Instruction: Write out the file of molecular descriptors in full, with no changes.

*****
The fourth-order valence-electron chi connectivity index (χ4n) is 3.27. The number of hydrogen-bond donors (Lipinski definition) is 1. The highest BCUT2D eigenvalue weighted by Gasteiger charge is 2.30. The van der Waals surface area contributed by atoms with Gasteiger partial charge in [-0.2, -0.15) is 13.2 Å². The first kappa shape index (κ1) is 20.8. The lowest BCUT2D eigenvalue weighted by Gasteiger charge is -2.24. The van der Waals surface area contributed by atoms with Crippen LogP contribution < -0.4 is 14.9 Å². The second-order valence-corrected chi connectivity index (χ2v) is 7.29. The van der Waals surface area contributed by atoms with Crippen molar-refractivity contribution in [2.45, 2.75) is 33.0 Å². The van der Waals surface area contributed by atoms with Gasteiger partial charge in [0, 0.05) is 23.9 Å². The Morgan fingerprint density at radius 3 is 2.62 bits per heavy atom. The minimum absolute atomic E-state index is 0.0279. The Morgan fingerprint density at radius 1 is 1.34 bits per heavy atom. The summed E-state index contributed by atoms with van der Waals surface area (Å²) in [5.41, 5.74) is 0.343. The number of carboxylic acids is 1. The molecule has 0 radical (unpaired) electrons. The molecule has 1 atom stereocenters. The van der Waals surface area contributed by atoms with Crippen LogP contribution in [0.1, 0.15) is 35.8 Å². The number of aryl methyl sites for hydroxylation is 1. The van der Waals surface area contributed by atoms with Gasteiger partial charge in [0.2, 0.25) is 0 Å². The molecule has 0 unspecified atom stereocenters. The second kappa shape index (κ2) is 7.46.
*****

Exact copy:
The fourth-order valence-electron chi connectivity index (χ4n) is 3.27. The number of hydrogen-bond donors (Lipinski definition) is 1. The highest BCUT2D eigenvalue weighted by Gasteiger charge is 2.30. The van der Waals surface area contributed by atoms with Gasteiger partial charge in [-0.2, -0.15) is 13.2 Å². The first kappa shape index (κ1) is 20.8. The lowest BCUT2D eigenvalue weighted by Gasteiger charge is -2.24. The van der Waals surface area contributed by atoms with Crippen LogP contribution < -0.4 is 14.9 Å². The second-order valence-corrected chi connectivity index (χ2v) is 7.29. The van der Waals surface area contributed by atoms with Crippen molar-refractivity contribution in [2.45, 2.75) is 33.0 Å². The van der Waals surface area contributed by atoms with Gasteiger partial charge in [0, 0.05) is 23.9 Å². The Morgan fingerprint density at radius 3 is 2.62 bits per heavy atom. The minimum absolute atomic E-state index is 0.0279. The Morgan fingerprint density at radius 1 is 1.34 bits per heavy atom. The summed E-state index contributed by atoms with van der Waals surface area (Å²) in [5.41, 5.74) is 0.343. The number of carboxylic acids is 1. The molecule has 0 radical (unpaired) electrons. The molecule has 1 atom stereocenters. The van der Waals surface area contributed by atoms with Crippen LogP contribution in [0.1, 0.15) is 35.8 Å². The number of aryl methyl sites for hydroxylation is 1. The van der Waals surface area contributed by atoms with Gasteiger partial charge in [0.2, 0.25) is 0 Å². The molecule has 0 unspecified atom stereocenters. The second kappa shape index (κ2) is 7.46.